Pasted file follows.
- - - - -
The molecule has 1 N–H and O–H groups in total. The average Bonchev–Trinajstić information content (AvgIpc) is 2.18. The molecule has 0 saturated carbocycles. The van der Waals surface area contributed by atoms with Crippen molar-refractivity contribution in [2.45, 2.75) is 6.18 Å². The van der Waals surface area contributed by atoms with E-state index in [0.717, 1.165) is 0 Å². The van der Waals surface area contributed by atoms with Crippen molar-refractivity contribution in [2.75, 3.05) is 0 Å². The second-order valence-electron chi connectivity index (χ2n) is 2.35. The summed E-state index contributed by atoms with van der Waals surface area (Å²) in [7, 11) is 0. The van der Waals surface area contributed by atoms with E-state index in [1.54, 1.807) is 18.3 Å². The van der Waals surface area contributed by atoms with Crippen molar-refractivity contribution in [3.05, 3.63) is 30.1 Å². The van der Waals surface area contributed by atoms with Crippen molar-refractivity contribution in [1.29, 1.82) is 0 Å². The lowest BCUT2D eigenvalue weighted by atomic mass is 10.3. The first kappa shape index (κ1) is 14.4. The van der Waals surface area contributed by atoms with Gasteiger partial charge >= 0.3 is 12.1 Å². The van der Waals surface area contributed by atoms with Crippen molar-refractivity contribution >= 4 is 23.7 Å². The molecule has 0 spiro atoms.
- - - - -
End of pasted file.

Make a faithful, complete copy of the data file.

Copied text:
The molecule has 1 N–H and O–H groups in total. The average Bonchev–Trinajstić information content (AvgIpc) is 2.18. The molecule has 0 saturated carbocycles. The van der Waals surface area contributed by atoms with Crippen molar-refractivity contribution in [2.45, 2.75) is 6.18 Å². The van der Waals surface area contributed by atoms with E-state index in [0.717, 1.165) is 0 Å². The van der Waals surface area contributed by atoms with Crippen molar-refractivity contribution in [2.75, 3.05) is 0 Å². The second-order valence-electron chi connectivity index (χ2n) is 2.35. The summed E-state index contributed by atoms with van der Waals surface area (Å²) in [7, 11) is 0. The van der Waals surface area contributed by atoms with E-state index in [1.54, 1.807) is 18.3 Å². The van der Waals surface area contributed by atoms with Crippen molar-refractivity contribution in [3.05, 3.63) is 30.1 Å². The van der Waals surface area contributed by atoms with Crippen molar-refractivity contribution in [1.29, 1.82) is 0 Å². The lowest BCUT2D eigenvalue weighted by atomic mass is 10.3. The first kappa shape index (κ1) is 14.4. The van der Waals surface area contributed by atoms with Gasteiger partial charge >= 0.3 is 12.1 Å². The van der Waals surface area contributed by atoms with Crippen molar-refractivity contribution >= 4 is 23.7 Å². The molecule has 0 spiro atoms.